Brooklyn Boro

Brooklyn pol tapped to head new climate committee says city must focus on all waterfronts

April 11, 2019 Paula Katinas
Superstorm Sandy left a great deal of damage in its wake all over the city. This photo, taken in 2014, shows the Shore Parkway seawall in Bensonhurst. Eagle file photo by Paula Katinas
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A Brooklyn lawmaker who was recently tapped to chair a City Council committee preparing New York for the devastating effects of climate change vowed that his panel will not be focused solely on Manhattan.

Councilmember Justin Brannan, the chairperson of the new Committee on Resiliency and Waterfronts, said he would be holding hearings on climate change in all five boroughs.

“These days you hear a lot about Lower Manhattan but not much about Brooklyn, Queens, and the Bronx. Meanwhile, seven years after the worst natural disaster in the city’s history, many on Staten Island are still recovering and rebuilding,” said Brannan, a Democrat who represents Bay Ridge, Dyker Heights and parts of Bensonhurst. “We are a city of waterfronts – and of the five boroughs, four of them are islands.”

Superstorm Sandy hit the East Coast on Oct. 29, 2012, causing billions of dollars in damage in New York City and elsewhere. Lower Manhattan suffered a great deal of damage and destruction, but so did places like DUMBO, Red Hook and Coney Island in Brooklyn, Breezy Point in Queens and several parts of Staten Island.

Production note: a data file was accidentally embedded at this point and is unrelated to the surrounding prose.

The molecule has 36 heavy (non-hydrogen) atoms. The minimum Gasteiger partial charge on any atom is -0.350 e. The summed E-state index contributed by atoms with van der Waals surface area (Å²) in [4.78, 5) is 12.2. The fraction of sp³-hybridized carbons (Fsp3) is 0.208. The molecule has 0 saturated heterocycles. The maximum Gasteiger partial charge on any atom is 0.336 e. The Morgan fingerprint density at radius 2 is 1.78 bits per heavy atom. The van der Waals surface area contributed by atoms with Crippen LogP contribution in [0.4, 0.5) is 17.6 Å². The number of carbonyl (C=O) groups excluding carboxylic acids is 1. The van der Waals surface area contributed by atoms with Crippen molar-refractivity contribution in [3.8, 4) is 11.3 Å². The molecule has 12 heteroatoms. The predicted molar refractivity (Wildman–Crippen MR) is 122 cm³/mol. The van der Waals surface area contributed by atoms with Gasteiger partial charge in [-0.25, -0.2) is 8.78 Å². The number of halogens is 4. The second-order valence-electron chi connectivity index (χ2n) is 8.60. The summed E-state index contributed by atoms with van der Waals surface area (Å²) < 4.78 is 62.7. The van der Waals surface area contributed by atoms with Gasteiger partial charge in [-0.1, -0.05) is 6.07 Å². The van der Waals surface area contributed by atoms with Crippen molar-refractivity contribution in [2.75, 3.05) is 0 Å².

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In Brannan’s district, parts of the Shore Parkway seawall in Bensonhurst were damaged and then rebuilt.

Right off the bat, the new committee will have a busy agenda, according to Brannan, who intends to hold oversight hearings on the administration’s current climate resiliency efforts across the five boroughs.

“This committee will be about investigating what the city has – and has not – done to protect New Yorkers for when the next Sandy-like storm strikes our shores,” he said.

Brannan was tapped by Council Speaker Corey Johnson to head the new committee, an outgrowth of the Committee on Recovery and Resiliency that was formed in 2014 to look into post-Sandy rebuilding efforts.

Melissa Mark-Viverito, the council speaker at the time, created the committee five years ago at the request of two Brooklyn council members, Mark Treyger and Carlos Menchaca, and then tapped Treyger to serve as chairperson.

Treyger, a Democrat, represents Coney Island, Gravesend and parts of Bensonhurst. Menchaca’s council district covers Red Hook and Sunset Park.

Treyger and Menchaca began lobbying Mark-Viverito to establish a committee immediately after they both won election to the City Council in November of 2013. The committee was formed in early 2014.

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